I received a form letter from Vice President Joe Biden yesterday. It was one of those mass emails one gets, but rarely reads. For some reason I glanced at it and read that the president will be having dinner with one person who makes a small donation of five dollars. Their name will be thrown into a hat and one name will be drawn.
I thought about what I would say to the President were I to have the opportunity to have dinner with him. And of course I knew what the answer was without hesitation. I would speak with him about the rising numbers of children diagnosed with autism. I would direct him to the countless news stories regarding the rampant abuse of those same children and adults living in group homes and institutions. I would ask him to help set up communities where individuals with autism would have more control over how they lived, allowing them to pursue their interests, encouraging them to follow their dreams. I would tell him about our trips to Central America with our daughter, Emma for stem cell treatments. I would encourage him to put more funding into stem cell research, umbilical cord stem cells, using the patients own stem cells, and any other form of stem cells that might prove viable in restoring the lives of hundreds of thousands, even millions.
As I continued to think about all the things I wanted to say and ask for, in the name of autism, I thought of the families like mine who have been affected. I don’t just mean on an emotional level, but financially as well. A diagnosis of autism is devastating to any family financially. We have chosen to pursue a more aggressive route than many can or want, but any family, even those who have not taken their child to foreign countries for stem cell treatments has found the cost of caring for a child with autism staggering. For those who have little or no resources, who have to rely on social services to help them, who cannot afford to have a caregiver come to their home to give them a break, they live in a world starkly different from those with similar financial constraints who have neuro-typical children.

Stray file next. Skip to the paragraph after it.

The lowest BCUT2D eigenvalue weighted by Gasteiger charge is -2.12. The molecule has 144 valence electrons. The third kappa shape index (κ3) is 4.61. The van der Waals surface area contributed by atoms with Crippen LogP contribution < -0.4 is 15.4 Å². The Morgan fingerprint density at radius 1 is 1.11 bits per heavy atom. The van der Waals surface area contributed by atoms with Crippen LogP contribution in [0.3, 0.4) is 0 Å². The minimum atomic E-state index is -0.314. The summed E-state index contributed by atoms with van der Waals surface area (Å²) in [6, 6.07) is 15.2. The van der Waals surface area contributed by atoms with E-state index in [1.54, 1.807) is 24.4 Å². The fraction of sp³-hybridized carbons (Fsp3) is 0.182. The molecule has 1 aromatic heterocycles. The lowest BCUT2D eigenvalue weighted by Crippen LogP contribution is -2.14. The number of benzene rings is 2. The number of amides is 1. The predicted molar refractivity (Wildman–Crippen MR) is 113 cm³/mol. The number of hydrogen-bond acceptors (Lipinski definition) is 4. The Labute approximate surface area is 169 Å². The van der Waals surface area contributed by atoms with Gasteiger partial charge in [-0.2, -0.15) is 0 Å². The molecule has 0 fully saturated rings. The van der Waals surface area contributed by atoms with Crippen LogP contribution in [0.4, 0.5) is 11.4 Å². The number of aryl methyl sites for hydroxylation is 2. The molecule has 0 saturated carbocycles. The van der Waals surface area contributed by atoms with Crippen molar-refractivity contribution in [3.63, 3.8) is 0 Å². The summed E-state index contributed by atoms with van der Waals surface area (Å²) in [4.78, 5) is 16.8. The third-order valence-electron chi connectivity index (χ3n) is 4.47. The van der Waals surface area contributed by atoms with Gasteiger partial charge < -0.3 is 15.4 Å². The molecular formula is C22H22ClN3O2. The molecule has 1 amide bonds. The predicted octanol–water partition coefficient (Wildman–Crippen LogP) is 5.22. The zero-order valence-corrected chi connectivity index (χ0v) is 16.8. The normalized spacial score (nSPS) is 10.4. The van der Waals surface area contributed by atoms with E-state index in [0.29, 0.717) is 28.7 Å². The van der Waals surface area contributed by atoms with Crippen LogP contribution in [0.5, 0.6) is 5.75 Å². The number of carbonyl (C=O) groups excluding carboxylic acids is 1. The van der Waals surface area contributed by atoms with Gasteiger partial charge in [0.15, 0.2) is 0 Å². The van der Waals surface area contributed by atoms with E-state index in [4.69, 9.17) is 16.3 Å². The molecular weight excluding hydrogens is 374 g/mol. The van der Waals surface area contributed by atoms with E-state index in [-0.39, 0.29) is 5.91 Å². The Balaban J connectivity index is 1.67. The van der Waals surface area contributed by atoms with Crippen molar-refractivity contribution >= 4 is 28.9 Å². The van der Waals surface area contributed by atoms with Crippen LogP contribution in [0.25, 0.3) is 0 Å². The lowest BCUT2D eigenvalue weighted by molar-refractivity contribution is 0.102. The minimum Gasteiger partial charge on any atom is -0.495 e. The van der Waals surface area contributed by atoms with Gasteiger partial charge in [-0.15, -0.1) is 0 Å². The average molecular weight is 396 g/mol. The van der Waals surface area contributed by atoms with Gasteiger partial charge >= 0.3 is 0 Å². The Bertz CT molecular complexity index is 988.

So Mr. President, on the off chance my name isn’t chosen and I don’t have the opportunity to sit down with you, can you please help galvanize the medical community and make autism a priority in research, can you look at what we’re doing when we cut so much funding from our already overwhelmed schools, can you earmark autism as something we need to find answers to?
To read about the genesis of this blog and Emma’s journey through a childhood of autism, go to: www.EmmasHopeBook.com